For GW students living at the Mount Vernon Campus, affectionately dubbed “the Vern” by its residents, the urban life of Foggy Bottom may seem a world away. But many MVC residents said they have found many opportunities to work and play on both campuses.
The 2001-02 school year will be MVC’s first year as a coeducational campus in more than 150 years. Pelham and Somers residence halls will take men and women. The other three – Merriweather, Clark and Hensley halls – will remain all women and will house the Elizabeth J. Somers Women’s Leadership programs in science, politics, international leadership and the arts, said Mount Vernon Executive Dean Grae Baxter.
The three “halls on the hillside” that host the programs will accommodate women who want to live in a single-sex environment, she said. Of the more than 200 freshmen living at Mount Vernon, about 50 will be males, Baxter said.
The Women’s Leadership Programs are one of the reasons why many women choose MVC over Foggy Bottom, but some students said they chose it for their own personal reasons.
“I decided to live at the Vern for a couple of reasons,” sophomore Amie Edminston said. “First of all I liked the idea there were smaller classes, which would give me the ability to get to know my professors better. Also, it seemed like a unique experience, and boy was I right.”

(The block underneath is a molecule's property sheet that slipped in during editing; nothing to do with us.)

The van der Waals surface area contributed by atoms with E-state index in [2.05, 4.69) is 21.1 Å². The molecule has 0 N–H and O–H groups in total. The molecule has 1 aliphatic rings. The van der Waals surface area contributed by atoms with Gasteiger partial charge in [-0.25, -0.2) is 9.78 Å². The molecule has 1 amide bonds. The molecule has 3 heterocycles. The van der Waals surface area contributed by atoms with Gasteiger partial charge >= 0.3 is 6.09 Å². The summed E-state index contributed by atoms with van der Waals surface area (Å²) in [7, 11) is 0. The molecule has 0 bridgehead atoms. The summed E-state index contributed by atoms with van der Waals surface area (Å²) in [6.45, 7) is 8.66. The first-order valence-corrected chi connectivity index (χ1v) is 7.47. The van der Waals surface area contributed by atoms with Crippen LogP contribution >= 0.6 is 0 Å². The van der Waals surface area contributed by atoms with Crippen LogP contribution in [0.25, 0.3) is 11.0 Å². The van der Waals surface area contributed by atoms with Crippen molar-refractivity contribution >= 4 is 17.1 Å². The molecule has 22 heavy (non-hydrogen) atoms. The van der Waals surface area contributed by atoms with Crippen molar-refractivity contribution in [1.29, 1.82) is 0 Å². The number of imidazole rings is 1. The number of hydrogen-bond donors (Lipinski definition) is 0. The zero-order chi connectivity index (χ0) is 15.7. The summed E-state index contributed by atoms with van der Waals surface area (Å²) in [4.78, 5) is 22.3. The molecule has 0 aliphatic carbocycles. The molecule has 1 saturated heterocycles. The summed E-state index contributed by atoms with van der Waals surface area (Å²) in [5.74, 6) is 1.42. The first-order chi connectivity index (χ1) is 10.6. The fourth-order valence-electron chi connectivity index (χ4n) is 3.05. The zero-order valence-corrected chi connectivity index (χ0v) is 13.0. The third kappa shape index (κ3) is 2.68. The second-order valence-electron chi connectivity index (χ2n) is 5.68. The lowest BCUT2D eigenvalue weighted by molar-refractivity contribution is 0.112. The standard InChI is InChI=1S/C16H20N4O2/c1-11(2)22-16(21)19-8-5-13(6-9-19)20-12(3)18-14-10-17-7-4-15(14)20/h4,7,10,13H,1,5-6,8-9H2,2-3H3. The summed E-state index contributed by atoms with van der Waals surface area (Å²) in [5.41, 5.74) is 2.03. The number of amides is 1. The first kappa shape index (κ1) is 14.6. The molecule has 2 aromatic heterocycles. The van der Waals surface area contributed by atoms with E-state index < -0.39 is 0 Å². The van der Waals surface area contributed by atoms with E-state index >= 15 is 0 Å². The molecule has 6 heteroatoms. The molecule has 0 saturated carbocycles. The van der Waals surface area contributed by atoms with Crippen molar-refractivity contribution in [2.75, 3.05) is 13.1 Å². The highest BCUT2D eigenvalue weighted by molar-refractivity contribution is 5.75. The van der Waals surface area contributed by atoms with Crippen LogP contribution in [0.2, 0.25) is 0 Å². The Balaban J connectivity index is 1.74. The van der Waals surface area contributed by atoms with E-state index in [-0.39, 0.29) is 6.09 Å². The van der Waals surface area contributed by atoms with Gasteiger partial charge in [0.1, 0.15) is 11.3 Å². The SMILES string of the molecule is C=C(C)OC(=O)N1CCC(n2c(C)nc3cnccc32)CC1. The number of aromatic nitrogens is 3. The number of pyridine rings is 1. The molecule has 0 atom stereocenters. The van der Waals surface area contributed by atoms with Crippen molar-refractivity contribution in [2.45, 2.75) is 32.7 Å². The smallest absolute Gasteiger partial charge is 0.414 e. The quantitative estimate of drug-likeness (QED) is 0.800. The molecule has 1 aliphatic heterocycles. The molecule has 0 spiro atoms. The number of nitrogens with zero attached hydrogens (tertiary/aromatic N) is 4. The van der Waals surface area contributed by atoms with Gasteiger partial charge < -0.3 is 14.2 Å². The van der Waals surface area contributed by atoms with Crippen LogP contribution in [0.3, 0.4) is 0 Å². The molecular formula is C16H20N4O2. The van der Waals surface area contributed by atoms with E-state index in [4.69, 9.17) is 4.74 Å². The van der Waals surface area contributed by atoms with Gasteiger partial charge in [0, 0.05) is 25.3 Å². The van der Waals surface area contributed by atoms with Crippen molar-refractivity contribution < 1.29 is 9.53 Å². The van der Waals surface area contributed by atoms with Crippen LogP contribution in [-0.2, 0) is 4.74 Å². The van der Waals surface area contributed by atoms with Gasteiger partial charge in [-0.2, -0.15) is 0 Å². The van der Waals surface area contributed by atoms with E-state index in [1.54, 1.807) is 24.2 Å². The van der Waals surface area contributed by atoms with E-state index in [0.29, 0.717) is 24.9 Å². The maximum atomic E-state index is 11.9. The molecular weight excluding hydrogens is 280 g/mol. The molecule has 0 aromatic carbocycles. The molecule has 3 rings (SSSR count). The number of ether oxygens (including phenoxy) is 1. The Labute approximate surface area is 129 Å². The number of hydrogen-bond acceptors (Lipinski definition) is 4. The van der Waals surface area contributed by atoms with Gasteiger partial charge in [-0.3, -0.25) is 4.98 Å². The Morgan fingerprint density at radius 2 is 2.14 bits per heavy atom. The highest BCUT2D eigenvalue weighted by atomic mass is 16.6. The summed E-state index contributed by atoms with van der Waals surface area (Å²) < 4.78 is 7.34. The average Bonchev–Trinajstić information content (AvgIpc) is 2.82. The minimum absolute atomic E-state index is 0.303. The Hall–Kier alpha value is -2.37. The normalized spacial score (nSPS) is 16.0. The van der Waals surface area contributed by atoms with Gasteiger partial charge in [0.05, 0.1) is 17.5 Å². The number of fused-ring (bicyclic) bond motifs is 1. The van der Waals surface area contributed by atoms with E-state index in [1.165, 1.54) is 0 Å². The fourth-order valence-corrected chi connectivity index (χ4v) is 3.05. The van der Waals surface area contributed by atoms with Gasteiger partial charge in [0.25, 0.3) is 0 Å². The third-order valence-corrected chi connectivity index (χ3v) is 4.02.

Others cited Mount Vernon’s environment away from the city as a draw to the campus.
“I thought the Vern would be a nice stepping stone towards living in the city for a little ol’ country girl like me,” sophomore Katie Baron said. “I wouldn’t be living among office buildings, and there would be at least a little grass on the campus.”
But for some, it was their parents’ choice, not theirs.
“My parents decided it would be best since I am easily distracted,” sophomore Lori Kopperman said.
MVC is located three miles from the Foggy Bottom campus, but it can seem like much more when students are late for class because of the wait for the shuttle to Foggy Bottom. Many students learn to live by the shuttle clock instead of their own watches.
“I learned about time management,” said sophomore Maralyn Tocco, who lived at MVC her last year. “So much time was wasted going between the two campuses.”
The shuttle runs daily but more frequently on the weekdays than the weekends. It runs about every 20 minutes from 7 a.m. until 2:30 a.m. on weekdays and until 3 a.m. on weekends.
“With more and more students not only from MVC but from Foggy Bottom taking classes at Mount Vernon, there will be a need to enhance the shuttle service,” Baxter said. “We will be able to meet the need through having more buses or bigger buses.”
If a student misses the last shuttle or needs to get to the main campus at a time when the shuttle doesn’t run, University Police will give the student a cab voucher to get a ride home.
Tocco is a member of the GW dance team, the Sensations, and had to be at the Smith Center three days a week all year long at 7 a.m. Since the shuttle didn’t begin running until 7 a.m., she received cab vouchers to get to practice, she said.